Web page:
Order from chaos – our psuedorandom sentence generator


My current project in Natural Language Processing is to make a “language model” that is capable of generating random sentences. When I say “random” though, I don’t mean purely random- as in, the program picks words completely willy-nilly, which would produce gibberish like “helped spring to ferocious city while gaps thereby progression”. Instead, what the program does is scan some training data (in our case, hundreds and hundreds of newspaper articles), to build up a “model” of the English language: as it reads, it learns what words are more likely to come after other words. Then, when it’s all done, it generates sentences by first picking a word at random, then noting what words are likely to follow it and building up from there.

This is called an n-gram model, where n is the numer of words before the target word we take into consideration. For example, in a bigram model, we only consider the word immediately before the target word. So in that last sentence, our program would note, “if I see the word only, then consider is likely to come after it, and if I see the word immediately, then before is likely to come after it”. If, instead, we use a trigram model, then the program would note, “if I see immediately before then the next word is likely to be the“, and so on for any value of n we wish. Obviously higher values of n produce more accurate results, but it quickly leads to diminishing returns, and increasing n increases the amount of work the program has to do immensely.

You might think that a bigram model wouldn’t produce very good results, since it considers only one word at a time, but with our large training set, the sentences our program generated were surprisingly good. Obviously, in terms of content the sentences are gibberish, but it looks like almost-decent English, like the kind you would get if you ran a foreign website through Google Translate:

the first western partners will meet with the deal with an increase of the percentage of the united states .

bill clinton replied : it means that relations between the joint operations at the netherlands , including the need to comment on building socialism with no money supply natural gas off the map official sources said that , visited the korea has not less profitable .

local economy and expectations of the normal country are embarking on his speech at home , and the zulus must punish those who dare ignite a means to mount putuo .

it would give power-seekers pause for an effort in contempt of others who receive party organizations in japan .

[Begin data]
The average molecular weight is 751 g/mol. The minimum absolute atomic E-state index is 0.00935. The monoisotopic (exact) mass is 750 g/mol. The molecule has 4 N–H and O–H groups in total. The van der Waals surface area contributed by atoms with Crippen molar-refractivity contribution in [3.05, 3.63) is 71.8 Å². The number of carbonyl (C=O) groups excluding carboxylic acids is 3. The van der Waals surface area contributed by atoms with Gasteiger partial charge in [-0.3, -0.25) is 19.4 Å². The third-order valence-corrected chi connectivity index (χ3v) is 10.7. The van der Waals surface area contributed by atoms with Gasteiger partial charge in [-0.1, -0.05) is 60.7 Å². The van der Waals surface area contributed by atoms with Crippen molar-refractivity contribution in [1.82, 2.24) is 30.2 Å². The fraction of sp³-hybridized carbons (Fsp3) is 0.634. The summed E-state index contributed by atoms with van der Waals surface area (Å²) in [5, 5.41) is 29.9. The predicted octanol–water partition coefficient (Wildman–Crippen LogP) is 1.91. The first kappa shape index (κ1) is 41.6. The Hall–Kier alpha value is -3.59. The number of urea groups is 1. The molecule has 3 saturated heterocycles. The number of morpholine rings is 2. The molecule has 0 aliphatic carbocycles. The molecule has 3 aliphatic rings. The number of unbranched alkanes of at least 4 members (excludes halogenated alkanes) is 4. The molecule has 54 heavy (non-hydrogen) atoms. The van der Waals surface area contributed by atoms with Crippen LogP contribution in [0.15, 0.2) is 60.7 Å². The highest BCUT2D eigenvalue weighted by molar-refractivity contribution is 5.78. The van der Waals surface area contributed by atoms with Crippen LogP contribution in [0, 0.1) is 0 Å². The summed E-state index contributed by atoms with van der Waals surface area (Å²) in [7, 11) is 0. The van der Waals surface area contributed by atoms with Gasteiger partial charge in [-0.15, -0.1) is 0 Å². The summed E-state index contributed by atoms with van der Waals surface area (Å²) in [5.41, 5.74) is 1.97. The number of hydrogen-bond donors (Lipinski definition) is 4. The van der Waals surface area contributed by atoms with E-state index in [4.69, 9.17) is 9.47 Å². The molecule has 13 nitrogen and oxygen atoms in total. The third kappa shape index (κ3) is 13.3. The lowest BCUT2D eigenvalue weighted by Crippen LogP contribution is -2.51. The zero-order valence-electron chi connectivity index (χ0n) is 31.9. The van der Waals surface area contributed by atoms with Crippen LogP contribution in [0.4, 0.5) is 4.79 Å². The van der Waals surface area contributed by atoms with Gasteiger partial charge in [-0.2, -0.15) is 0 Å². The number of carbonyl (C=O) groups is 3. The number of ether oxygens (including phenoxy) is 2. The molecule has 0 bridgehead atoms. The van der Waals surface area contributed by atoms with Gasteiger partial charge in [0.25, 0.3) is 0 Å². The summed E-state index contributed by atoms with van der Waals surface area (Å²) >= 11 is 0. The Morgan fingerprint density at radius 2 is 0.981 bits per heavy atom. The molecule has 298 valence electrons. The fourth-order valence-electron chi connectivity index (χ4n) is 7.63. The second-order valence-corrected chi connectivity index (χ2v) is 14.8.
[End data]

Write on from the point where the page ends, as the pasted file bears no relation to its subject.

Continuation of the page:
Not bad at all, I think! Note in the third sentence, the phrase “… must punish those who dare ignite …” is used. That’s a six-word phrase that is legitimate English, and the program only had to look at one word at a time to produce it. Correct prepositional phrases, verb infinitives, and subject-predicate construction are all noticeable in the sample sentences too.

It got even better when we upped our program to use a trigram model. Take a look at these sample sentences:

some sources doubted the possibility of falling oil prices and help retire the agencys charges without admitting or denying any wrongdoing .

despite the problems of our nice little tricks on countervail and what-have-you , we are off of us to watch them grow here without some help .

Apart from the wonky “and help retire” bit in the middle, that first sentence is perfect English! It has subject-predicate agreement, and a relatively complex phrase, “without admitting or denying any wrongdoing”.

I also find it a little amusing that you can tell that our program was trained using newspaper articles: the sentences all have a very newspaper-like tone, and I’m not just talking about vocabulary.

The main point my professor is making in NLP this year is that researches who are trying to get computers to understand and generate English (or any other language) have all but abandoned a “rules-based approach”, where we try and teach the computer the rules of the language. Human languages are complicated things with many exceptions and a great deal of subjective interpretation, and trying to get a deterministic machine to emulate them has proved nigh-impossible with our current technology.

Instead, the wave of the future is “probability-based approaches”, where we feed the computer huge samples of text that humans have already made, and the computer builds a model of the language that way. Probability-based approaches are both easier and far more successful, as our results demonstrate: in just two weeks, three undergraduates with little to no linguistics knowledge got a computer to spit out legitimate English, something that rules-based approaches couldn’t do after decades.

As an aside note, this is one of the reasons Google is going to keep being successful in the years ahead. With access to vast quantities of data, they can teach a computer to do just about anything. Translation is a perfect example: pretty much everyone acknowledges that Google is way ahead of the competition in translating text between languages, because they can use their enormous datasets to do probability-based translation, whereas Babelfish et al. are stuck in the past with rules methods.


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